4. Internet Service Plans Companies offer a variety of plans with monthly to yearly payments. There are quite a few regional internet service providers in Turkey, but the main ones in Turkey are: TTNet TurkNet Turkcell Superonline TTNet is the ISP branch of Turk Telekom, the country's telephone service provider. If you choose TTNet, you can set up your internet service in the same office as your telephone service. If you want to use one of the other ISPs instead, just go to one of their local offices and apply after you set up your telephone account. Making Payments Even if you go with Turk Telekom's internet plan, you will get a separate bill for your internet service. You can pay the bill at the PTT (Turkish post office), or at any bank listed on the back of the bill. You can also have your payments automatically deducted from your bank account. Just take your bill to the bank, along with your passport and your residence permit, then keep enough money in the account to make the monthly payments. If you miss a payment, your service will be cut off. With TTNet, this will be announced on your computer screen when you try to access the Internet after it has been cut off. The announcement will have a link to an online system so you can pay your bill with a credit card. As soon as you pay, your service will be restored. See Also How to find out if your neighborhood is set up for high-speed internet: If you need high-speed internet, it's a good idea to make sure your intended home is wired with high-speed fiber-optic cables. This guide explains how to check and make sure. Telephones and Internet Forum External Links TTNet: Internet service provider of Turk Telekom. You can set up your internet service at the same time you set up your residential phone service. TTNet Internet Package Prices: The price list for what they offer. DSmart: Also offers satellite television services, so if you want satellite TV, you can combine your internet services with your satellite service. TurkNet Turkcell Superonline Doğan Online Ken Grubb As a special investigator for the North Atlantic Treaty Organization (NATO) and teacher for the University of Maryland, Ken Grubb has lived and worked in Turkey since 1997. He now lives in Antalya, where he researches and writes guides to help others live skillfully in Turkey.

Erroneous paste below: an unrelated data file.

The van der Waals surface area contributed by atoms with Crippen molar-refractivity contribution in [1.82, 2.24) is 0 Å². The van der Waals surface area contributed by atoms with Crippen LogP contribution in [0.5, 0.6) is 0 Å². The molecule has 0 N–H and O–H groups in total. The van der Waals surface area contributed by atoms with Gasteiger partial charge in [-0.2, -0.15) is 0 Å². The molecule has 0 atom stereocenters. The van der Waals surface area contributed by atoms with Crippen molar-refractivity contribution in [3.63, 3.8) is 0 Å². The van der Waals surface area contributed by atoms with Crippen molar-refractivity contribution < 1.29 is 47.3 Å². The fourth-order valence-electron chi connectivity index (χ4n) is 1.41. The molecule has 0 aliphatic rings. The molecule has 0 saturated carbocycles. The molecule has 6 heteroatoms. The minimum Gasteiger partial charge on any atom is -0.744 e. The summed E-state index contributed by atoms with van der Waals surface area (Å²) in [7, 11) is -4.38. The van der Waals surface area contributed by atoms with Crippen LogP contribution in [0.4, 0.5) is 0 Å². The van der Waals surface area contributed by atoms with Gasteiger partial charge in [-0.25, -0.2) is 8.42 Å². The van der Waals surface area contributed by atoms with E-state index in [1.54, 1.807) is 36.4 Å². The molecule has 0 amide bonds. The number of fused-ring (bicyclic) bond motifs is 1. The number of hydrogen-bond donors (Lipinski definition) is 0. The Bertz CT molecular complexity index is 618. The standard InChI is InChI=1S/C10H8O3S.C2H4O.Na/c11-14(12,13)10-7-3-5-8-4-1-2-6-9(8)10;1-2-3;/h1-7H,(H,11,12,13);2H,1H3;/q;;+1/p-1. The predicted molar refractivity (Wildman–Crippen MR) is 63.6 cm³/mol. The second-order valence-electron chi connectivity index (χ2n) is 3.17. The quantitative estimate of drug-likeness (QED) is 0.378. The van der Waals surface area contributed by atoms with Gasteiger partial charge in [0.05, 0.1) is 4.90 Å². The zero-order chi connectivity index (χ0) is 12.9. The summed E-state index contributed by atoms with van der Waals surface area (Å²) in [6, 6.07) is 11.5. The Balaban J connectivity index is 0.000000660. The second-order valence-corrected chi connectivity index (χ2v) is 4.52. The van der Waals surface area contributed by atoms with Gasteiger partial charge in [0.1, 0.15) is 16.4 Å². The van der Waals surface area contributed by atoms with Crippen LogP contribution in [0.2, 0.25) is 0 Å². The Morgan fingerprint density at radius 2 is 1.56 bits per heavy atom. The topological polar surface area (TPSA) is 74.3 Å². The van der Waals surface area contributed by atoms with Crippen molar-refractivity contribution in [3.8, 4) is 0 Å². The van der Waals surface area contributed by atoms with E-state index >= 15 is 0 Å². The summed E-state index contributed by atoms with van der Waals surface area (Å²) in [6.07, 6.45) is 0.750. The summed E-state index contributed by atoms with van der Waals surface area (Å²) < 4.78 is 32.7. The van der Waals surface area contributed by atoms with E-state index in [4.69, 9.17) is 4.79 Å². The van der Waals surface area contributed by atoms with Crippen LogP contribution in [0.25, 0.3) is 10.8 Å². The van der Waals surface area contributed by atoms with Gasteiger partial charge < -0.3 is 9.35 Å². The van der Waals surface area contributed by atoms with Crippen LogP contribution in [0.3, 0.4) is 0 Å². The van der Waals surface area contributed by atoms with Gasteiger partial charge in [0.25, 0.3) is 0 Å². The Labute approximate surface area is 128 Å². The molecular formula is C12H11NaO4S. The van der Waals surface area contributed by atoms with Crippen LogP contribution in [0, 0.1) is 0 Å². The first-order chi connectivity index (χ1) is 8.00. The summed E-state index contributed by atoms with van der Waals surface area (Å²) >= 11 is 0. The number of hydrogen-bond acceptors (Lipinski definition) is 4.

5. If you're not fluent in Turkish, The Google Chrome browser with its "Google Translate" extension will be of great help to you. Any time you're viewing a web page which is in the Turkish language, you'll be able to translate it into English, instantly. The Google Translate logo. Look for it when you install the application for Chrome. Once it's installed, you'll see it at the top right of your browser. If you don't already have the Chrome browser, you'll need to download and install it first. Downloading and Installing the Chrome Browser Go to https://www.google.com/chrome/. Click "Download Chrome." When prompted, save the file. This will download a setup file, with the suffix .exe, in your downloads folder. Go to your downloads folder and double click on ChromeSetup.exe. You'll receive a prompt asking if you want the application to make changes to your device. Click yes to start the setup. The setup application will download the Chrome browser for you. If any other prompts appear, click "Yes." The Chrome browser will install and should automatically open itself. If it doesn't, you can find it in your computer's list of programs. Finding the Google Translate Extension in the Chrome Web Store While using the Chrome browser, go to the Google Chrome Web Store, at https://chrome.google.com/webstore/category/extensions. Here you'll find a variety of useful extensions to use with your Chrome browser. Search for the Google Translate extension using the search function. You'll also see several other translation extensions, but the only one you want is Google Translate. Installing and Activating the Google Translate Extension Once you've found the Google Translate extension, Click the "Add to Chrome" button to the right of it. A prompt will ask you if you want to add it to chrome. Click "Add extension." The next prompt will tell you that Google Translate has been added to your Chrome browser. You'll see the Google Translate button appear at the top right of your browser. It looks like this: Using Chrome with the Google Translate Extension Go to any web page which is in Turkish. Click the Google Translate extension button, then "translate this page." You may have to click it twice. The extension will translate the page into English. The Google Translate Page and Smart Phone App Google also has a web page for translating anything from words and phrases to multiple paragraphs at https://translate.google.com/. It also has a smartphone application you can download from your smartphone's application store. Ken Grubb As a special investigator for the North Atlantic Treaty Organization (NATO) and teacher for the University of Maryland, Ken Grubb has lived and worked in Turkey since 1997. He now lives in Antalya, where he researches and writes guides to help others live skillfully in Turkey.